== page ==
Patients with early-stage breast cancer may not need aggressive treatment.
Patients who were diagnosed with early-stage breast cancer with an intermediate risk recurrence score (RS) from a 21-gene expression assay were observed to have similar outcomes, even if treatment differed, according to a new study published by CANCER.
These findings are significant because if confirmed, patients with intermediate scores may be able to avoid treatment with chemotherapy, which is currently the first-line treatment.
Traditionally, even patients with early-stage disease have been treated aggressively, and many stage 1 and 2 patients underwent chemotherapy. Over the last 10 years, however, new findings suggest that aggressive treatment may be unnecessary for these patients.
"Through years of research discoveries, it became clear that we were over-treating many women with breast cancer, especially those with early-stage disease,” said corresponding study author Carlos H Barcenas, MD. “In addition to chemotherapy's obvious side effects, there were also long-term complications for these women as survivors.”
The 21-gene expression assay was among the most important clinical discoveries because it can predict the recurrence of breast cancer among certain patients with early-stage disease, according to the study. In the TAILORx clinical trial, patients with HER2-positive and lymph node negative early stage breast cancer whose RS was less than 10 were able to go without chemotherapy treatment.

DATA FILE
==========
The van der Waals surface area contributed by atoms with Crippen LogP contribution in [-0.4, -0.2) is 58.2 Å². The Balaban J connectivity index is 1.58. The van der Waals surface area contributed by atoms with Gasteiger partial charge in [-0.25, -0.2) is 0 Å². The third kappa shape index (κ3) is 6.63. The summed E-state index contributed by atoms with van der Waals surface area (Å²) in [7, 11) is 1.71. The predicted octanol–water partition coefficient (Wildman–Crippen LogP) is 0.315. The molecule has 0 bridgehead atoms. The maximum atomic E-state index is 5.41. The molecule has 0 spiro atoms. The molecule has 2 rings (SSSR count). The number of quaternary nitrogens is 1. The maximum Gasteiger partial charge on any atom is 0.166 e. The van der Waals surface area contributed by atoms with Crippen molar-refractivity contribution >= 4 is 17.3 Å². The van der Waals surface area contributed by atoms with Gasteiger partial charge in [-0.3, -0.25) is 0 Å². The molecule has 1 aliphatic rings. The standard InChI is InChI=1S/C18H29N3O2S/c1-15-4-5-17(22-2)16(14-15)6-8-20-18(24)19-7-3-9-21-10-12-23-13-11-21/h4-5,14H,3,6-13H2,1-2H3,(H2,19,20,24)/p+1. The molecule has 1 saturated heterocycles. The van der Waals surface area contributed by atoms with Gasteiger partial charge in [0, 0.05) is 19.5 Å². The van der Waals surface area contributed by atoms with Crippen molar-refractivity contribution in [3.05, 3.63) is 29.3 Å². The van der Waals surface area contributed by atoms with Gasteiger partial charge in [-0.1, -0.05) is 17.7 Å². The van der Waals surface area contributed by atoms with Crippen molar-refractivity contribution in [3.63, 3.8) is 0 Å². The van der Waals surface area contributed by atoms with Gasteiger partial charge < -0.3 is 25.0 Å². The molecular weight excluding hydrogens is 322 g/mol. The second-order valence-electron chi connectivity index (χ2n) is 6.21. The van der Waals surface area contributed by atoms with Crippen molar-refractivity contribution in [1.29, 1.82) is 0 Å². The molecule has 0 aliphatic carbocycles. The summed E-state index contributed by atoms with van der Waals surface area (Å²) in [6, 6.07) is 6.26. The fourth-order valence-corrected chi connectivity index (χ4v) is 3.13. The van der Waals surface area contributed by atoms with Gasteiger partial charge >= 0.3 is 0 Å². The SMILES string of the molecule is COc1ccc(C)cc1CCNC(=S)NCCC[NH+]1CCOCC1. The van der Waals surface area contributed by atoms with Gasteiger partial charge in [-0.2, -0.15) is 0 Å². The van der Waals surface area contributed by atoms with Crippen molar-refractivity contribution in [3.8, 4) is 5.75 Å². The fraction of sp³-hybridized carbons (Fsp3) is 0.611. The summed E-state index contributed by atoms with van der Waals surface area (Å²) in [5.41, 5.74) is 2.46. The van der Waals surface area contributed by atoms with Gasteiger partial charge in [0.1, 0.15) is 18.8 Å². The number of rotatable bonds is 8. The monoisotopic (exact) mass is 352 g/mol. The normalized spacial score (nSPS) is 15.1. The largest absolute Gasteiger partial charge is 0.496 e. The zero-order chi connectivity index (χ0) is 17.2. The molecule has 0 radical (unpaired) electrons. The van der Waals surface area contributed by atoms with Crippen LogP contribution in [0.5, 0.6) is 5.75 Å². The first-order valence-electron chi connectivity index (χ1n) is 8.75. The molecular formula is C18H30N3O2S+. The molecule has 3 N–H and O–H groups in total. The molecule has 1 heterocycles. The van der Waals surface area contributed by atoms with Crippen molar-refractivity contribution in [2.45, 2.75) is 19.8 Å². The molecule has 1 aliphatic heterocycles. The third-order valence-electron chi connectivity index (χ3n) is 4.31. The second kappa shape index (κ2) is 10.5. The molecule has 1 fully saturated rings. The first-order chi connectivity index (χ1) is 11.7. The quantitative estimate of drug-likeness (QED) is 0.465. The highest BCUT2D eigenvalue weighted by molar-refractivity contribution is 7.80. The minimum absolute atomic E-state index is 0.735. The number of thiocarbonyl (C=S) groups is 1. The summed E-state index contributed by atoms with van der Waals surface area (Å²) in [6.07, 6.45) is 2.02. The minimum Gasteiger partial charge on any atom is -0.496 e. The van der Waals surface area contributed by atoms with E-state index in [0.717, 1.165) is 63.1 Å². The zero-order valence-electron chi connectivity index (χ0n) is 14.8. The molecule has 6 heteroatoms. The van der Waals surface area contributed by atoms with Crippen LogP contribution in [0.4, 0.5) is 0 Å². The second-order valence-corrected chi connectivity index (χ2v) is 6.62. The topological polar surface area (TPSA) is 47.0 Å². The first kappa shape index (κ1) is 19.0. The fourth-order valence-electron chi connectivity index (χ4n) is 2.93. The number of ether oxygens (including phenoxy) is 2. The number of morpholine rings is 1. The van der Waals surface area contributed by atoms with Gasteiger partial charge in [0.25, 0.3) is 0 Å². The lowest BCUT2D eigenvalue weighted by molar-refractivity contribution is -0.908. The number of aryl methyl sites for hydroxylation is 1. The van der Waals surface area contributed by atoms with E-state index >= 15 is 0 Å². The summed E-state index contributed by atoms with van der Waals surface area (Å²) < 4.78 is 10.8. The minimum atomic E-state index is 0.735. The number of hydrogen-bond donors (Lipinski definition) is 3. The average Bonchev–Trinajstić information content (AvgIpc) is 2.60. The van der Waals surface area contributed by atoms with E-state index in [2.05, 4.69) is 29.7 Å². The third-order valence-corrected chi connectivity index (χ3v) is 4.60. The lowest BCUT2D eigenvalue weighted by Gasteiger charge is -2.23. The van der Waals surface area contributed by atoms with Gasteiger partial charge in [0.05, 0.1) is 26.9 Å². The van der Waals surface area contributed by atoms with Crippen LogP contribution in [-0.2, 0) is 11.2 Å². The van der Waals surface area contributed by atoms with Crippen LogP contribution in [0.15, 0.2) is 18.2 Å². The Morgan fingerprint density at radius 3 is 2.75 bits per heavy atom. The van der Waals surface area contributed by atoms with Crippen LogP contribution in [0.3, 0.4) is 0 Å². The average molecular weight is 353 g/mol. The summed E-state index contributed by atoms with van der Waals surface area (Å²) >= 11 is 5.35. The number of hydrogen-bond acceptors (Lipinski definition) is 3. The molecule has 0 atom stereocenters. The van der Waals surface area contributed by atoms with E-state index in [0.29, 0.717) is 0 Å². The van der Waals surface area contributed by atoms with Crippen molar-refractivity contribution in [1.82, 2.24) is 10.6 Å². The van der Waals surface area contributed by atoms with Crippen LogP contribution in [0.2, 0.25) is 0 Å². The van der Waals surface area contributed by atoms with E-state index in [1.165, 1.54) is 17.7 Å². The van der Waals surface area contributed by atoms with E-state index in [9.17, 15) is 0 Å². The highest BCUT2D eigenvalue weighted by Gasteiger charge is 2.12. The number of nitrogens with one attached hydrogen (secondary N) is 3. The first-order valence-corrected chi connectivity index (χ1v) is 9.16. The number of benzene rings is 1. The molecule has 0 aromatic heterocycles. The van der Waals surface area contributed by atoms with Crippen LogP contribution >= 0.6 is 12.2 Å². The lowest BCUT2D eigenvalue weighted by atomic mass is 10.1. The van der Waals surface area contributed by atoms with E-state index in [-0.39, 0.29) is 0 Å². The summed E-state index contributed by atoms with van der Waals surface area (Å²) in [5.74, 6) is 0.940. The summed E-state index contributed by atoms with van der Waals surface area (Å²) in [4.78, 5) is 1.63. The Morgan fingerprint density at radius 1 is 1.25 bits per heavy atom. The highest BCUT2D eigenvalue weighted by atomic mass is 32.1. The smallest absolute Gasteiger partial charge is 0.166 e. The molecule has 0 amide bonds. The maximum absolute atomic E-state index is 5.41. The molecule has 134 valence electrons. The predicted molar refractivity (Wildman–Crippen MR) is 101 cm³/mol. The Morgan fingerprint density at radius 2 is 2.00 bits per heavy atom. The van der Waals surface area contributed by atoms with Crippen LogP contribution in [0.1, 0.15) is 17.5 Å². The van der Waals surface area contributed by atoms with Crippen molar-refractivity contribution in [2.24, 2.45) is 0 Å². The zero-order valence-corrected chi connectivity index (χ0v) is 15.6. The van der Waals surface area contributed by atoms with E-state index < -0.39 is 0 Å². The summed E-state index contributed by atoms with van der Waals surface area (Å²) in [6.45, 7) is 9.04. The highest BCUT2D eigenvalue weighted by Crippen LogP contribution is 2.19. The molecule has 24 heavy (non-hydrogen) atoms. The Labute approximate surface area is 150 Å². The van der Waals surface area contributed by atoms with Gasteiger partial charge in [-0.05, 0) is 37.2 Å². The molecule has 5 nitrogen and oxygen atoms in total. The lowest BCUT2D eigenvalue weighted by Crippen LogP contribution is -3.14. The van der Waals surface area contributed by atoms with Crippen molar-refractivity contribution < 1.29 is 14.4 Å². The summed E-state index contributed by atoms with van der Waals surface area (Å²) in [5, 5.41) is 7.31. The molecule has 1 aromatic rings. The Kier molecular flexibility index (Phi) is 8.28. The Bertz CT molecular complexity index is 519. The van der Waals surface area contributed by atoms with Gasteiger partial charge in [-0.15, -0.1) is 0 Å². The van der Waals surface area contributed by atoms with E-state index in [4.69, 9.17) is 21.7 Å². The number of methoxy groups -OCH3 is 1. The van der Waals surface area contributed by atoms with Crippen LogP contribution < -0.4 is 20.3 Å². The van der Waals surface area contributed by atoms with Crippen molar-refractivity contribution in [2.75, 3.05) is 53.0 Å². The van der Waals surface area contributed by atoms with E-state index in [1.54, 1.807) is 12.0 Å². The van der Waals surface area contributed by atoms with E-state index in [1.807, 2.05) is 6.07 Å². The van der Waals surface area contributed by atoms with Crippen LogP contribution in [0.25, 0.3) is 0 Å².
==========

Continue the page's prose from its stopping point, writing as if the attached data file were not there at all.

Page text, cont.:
While previous findings have changed the standard of care for women with low RS, little research has been done to determine the necessity of chemotherapy for those with intermediate RS, a score of 11 to 25.
The study authors said that determining whether or not a patient requires chemotherapy is a common problem.
"This study evolved out of my patients' frustration that I could not provide a definitive answer to their paramount question: 'Do I need chemotherapy?' As we wait for the TAILORx findings, we decided to look at MD Anderson's own experience to glean insight on how best to care for these women with an intermediate risk recurrence score,” Dr Barcenas said.
In the new study, the authors included 1424 patients diagnosed with stage 1 and 2 breast cancers between 2005 and 2011. All patients included underwent the 21-gene expression assay, and had HER2-positive and lymph node negative disease.
While no patients in the new study were also included in the TAILORx trial, the investigators used the same RS cut off scores.
Of the 1424 patients, 21% had an RS of 0 through 10, 63% had an RS score of 11 to 25, and 16% had a score higher than 25, according to the study. The proportion of patients administered chemotherapy were 1.7%, 15%, and 73.4%, respectively.
The investigators found that at follow-up, those with an intermediate risk score had an invasive disease-free survival (IDFS) rate of 92.6% at 5 years, regardless of chemotherapy treatment, according to the study.
Among patients who were not treated with chemotherapy, the estimated IDFS and overall survival was 93% and 98%, respectively, which was observed to be similar to patients who underwent chemotherapy.
Since the follow-up was relatively short, the study authors believe that chemotherapy cannot be deemed ineffective for these patients without further studies. However, these findings may provide clinicians with additional resources to determining whether or not to administer chemotherapy to patients with intermediate RS.
"Our research is likely the most comprehensive data we will have about this patient population until the international randomized trial is published," Dr Barcenas concluded. "Hopefully our findings will serve as a discussion point between physicians and patients as they are making critical decisions regarding a woman's breast cancer care."